Many union officials are highly skilled and could, if you're inexperienced, win concessions on issues where the union does not have legal rights, says the Labour Law for Managers Loose Leaf Service.
Luckily, you can avoid this if you know where to draw the line. Here are three demands you CAN refuse to accept.
Trade unions will try to make these three demands – Don't give in to them
Demand #1: The right of the union to negotiate terms and conditions of employment on behalf of their members, such as wages, shorter working hours, longer leave and better workplace conditions
Demand #2: Closed shop arrangements where no job applicant can join your company without also joining the union.
Demand #3: Agency shop arrangements' where employees who don't belong to the union are forced to pay 'agency' fees to it, because they may gain benefits indirectly – due to negotiations successfully completed by the union premises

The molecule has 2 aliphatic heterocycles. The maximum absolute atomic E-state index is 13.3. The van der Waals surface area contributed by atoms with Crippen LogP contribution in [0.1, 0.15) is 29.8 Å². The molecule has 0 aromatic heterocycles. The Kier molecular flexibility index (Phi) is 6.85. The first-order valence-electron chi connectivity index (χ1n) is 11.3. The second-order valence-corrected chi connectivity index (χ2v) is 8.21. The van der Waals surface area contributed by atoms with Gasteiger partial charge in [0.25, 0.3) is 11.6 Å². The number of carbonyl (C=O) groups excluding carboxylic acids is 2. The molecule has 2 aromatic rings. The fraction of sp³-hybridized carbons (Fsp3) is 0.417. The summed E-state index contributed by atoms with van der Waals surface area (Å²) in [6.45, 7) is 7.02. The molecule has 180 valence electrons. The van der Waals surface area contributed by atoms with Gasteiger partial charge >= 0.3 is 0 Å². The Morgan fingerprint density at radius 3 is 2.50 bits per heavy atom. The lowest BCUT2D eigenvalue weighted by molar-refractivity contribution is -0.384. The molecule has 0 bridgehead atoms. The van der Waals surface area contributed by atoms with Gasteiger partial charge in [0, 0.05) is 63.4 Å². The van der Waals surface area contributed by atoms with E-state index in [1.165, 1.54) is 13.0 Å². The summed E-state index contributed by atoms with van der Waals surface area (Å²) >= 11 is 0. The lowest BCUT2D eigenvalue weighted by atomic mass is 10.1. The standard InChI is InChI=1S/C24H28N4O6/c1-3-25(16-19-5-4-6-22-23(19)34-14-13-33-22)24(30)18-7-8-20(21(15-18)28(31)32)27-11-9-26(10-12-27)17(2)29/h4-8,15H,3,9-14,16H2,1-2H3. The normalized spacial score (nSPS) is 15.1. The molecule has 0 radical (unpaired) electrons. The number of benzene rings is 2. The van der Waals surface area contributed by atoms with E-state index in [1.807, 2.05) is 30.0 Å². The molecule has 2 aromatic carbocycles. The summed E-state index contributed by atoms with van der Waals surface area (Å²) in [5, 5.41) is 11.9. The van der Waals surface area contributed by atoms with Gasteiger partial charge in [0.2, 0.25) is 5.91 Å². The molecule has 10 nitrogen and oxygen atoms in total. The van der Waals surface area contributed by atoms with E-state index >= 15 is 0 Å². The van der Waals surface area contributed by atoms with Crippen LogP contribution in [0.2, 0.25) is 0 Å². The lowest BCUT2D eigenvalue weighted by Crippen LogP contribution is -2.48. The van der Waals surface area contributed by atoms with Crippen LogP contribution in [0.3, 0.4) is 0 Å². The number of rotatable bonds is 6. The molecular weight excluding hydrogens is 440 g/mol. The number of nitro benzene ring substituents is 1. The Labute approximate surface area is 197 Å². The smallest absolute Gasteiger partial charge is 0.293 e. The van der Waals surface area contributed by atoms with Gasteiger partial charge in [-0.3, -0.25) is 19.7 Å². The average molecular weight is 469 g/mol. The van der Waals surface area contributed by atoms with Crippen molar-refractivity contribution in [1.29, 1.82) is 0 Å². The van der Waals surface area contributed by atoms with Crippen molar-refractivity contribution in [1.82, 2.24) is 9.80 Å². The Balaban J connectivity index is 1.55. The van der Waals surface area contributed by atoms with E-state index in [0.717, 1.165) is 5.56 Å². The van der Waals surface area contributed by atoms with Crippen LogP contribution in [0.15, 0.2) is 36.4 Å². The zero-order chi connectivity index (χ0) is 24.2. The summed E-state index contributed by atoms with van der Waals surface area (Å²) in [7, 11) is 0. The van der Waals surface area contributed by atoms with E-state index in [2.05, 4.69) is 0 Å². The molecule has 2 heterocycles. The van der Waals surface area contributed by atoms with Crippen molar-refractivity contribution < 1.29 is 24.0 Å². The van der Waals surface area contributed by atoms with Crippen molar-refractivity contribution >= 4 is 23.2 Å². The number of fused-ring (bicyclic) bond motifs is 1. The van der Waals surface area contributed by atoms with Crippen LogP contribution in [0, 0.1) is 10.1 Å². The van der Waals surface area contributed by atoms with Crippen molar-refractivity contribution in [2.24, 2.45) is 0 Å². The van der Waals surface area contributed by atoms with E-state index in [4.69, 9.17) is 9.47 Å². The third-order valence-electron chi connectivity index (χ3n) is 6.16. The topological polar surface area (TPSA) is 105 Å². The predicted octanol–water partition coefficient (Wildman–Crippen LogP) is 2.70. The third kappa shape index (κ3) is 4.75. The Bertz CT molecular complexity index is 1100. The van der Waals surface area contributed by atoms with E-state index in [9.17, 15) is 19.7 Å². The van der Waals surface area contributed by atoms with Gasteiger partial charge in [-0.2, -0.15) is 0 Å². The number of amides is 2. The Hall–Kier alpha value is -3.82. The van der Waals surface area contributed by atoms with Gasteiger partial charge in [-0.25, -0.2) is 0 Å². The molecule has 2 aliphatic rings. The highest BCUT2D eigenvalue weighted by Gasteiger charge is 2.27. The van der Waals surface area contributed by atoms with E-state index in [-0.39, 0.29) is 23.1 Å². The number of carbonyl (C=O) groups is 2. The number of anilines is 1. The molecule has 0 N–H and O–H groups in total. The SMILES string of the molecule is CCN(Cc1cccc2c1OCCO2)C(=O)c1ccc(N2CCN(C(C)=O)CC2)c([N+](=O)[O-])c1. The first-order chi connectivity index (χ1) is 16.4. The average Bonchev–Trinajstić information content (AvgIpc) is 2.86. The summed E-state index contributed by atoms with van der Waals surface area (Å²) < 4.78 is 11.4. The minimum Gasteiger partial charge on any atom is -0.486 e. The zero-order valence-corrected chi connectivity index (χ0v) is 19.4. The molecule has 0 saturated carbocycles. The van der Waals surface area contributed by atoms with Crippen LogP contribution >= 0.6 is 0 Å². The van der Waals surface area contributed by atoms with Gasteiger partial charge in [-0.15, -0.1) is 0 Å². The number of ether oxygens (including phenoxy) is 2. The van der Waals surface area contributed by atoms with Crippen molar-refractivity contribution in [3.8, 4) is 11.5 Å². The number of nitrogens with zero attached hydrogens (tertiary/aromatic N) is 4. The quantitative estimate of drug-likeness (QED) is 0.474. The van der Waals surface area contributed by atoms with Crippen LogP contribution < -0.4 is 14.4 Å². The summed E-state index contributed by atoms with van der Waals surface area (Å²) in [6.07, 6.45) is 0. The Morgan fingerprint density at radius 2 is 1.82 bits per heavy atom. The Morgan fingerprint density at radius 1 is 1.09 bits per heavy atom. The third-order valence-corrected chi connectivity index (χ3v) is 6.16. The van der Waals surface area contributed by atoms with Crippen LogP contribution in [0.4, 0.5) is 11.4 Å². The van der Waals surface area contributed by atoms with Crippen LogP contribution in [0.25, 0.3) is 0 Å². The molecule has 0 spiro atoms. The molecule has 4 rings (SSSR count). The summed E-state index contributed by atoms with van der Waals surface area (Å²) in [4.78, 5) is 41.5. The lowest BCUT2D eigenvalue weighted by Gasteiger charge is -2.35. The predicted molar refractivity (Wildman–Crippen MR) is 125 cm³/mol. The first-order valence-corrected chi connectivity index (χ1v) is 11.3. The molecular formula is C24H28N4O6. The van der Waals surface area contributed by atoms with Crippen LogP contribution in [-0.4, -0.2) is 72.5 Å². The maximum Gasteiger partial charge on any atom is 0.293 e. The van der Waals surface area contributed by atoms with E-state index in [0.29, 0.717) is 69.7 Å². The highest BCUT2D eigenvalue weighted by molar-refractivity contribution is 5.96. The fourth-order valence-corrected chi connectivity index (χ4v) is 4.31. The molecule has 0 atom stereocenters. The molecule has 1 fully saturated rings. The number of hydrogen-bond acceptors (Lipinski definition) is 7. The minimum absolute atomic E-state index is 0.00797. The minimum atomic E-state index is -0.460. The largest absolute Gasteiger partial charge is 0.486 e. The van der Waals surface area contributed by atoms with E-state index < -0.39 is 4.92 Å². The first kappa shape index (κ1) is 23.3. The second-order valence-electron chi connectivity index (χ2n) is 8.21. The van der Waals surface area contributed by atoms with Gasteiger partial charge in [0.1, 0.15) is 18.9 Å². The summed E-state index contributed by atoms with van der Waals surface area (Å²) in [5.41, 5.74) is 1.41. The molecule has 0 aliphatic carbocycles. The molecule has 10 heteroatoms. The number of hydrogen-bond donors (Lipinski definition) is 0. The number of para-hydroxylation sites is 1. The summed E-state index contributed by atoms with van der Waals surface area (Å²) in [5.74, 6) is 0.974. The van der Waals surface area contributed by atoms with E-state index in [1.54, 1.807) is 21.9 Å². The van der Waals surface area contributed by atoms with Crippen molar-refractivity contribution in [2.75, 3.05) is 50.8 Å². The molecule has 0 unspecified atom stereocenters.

While it's not illegal for unions to make these additional demands, you're never required by law to give in to them. How you respond to union demands will be different in each case.
Should you decide to enter into a collective agreement with the union, just remember to ensure your business gains as much from it as possible.
After all, what employer would negotiate a business contract with a customer or supplier without looking to make capital out of the contract? This principle should apply equally to agreements with unions.